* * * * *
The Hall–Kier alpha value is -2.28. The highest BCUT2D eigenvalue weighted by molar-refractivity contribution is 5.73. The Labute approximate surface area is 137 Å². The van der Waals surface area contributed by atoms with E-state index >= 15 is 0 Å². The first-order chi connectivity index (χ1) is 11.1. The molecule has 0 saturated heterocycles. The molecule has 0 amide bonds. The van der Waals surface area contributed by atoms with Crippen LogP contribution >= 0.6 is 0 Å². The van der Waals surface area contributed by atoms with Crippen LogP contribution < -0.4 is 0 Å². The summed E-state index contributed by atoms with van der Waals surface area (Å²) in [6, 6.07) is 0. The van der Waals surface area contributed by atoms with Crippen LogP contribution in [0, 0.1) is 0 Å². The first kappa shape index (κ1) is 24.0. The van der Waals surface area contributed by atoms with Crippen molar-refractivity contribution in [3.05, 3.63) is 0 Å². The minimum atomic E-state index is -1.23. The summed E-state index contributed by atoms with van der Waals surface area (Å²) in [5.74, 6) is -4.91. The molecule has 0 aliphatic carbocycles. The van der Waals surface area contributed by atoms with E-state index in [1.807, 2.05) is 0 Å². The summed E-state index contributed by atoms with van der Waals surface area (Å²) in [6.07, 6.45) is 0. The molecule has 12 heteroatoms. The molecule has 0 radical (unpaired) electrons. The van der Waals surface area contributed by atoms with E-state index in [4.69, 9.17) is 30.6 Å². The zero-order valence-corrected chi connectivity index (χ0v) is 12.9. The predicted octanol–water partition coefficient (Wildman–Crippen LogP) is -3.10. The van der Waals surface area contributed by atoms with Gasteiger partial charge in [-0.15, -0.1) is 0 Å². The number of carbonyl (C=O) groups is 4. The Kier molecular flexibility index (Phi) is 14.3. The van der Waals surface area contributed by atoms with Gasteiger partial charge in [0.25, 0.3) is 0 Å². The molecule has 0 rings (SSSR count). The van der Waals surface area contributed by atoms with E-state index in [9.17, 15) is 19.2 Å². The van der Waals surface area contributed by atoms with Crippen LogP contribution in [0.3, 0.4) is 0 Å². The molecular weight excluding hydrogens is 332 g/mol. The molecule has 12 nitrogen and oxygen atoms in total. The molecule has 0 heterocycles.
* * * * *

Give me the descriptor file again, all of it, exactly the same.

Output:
The Hall–Kier alpha value is -2.28. The highest BCUT2D eigenvalue weighted by molar-refractivity contribution is 5.73. The Labute approximate surface area is 137 Å². The van der Waals surface area contributed by atoms with E-state index >= 15 is 0 Å². The first-order chi connectivity index (χ1) is 11.1. The molecule has 0 saturated heterocycles. The molecule has 0 amide bonds. The van der Waals surface area contributed by atoms with Crippen LogP contribution >= 0.6 is 0 Å². The van der Waals surface area contributed by atoms with Crippen LogP contribution < -0.4 is 0 Å². The summed E-state index contributed by atoms with van der Waals surface area (Å²) in [6, 6.07) is 0. The van der Waals surface area contributed by atoms with Crippen LogP contribution in [0, 0.1) is 0 Å². The first kappa shape index (κ1) is 24.0. The van der Waals surface area contributed by atoms with Crippen molar-refractivity contribution in [3.05, 3.63) is 0 Å². The minimum atomic E-state index is -1.23. The summed E-state index contributed by atoms with van der Waals surface area (Å²) in [5.74, 6) is -4.91. The molecule has 0 aliphatic carbocycles. The van der Waals surface area contributed by atoms with E-state index in [1.807, 2.05) is 0 Å². The summed E-state index contributed by atoms with van der Waals surface area (Å²) in [6.07, 6.45) is 0. The molecule has 12 heteroatoms. The molecule has 0 radical (unpaired) electrons. The van der Waals surface area contributed by atoms with E-state index in [4.69, 9.17) is 30.6 Å². The zero-order valence-corrected chi connectivity index (χ0v) is 12.9. The predicted octanol–water partition coefficient (Wildman–Crippen LogP) is -3.10. The van der Waals surface area contributed by atoms with Gasteiger partial charge in [-0.15, -0.1) is 0 Å². The number of carbonyl (C=O) groups is 4. The Kier molecular flexibility index (Phi) is 14.3. The van der Waals surface area contributed by atoms with Gasteiger partial charge in [0.25, 0.3) is 0 Å². The molecule has 0 rings (SSSR count). The van der Waals surface area contributed by atoms with E-state index in [9.17, 15) is 19.2 Å². The van der Waals surface area contributed by atoms with Crippen LogP contribution in [0.3, 0.4) is 0 Å². The molecular weight excluding hydrogens is 332 g/mol. The molecule has 12 nitrogen and oxygen atoms in total. The molecule has 0 heterocycles.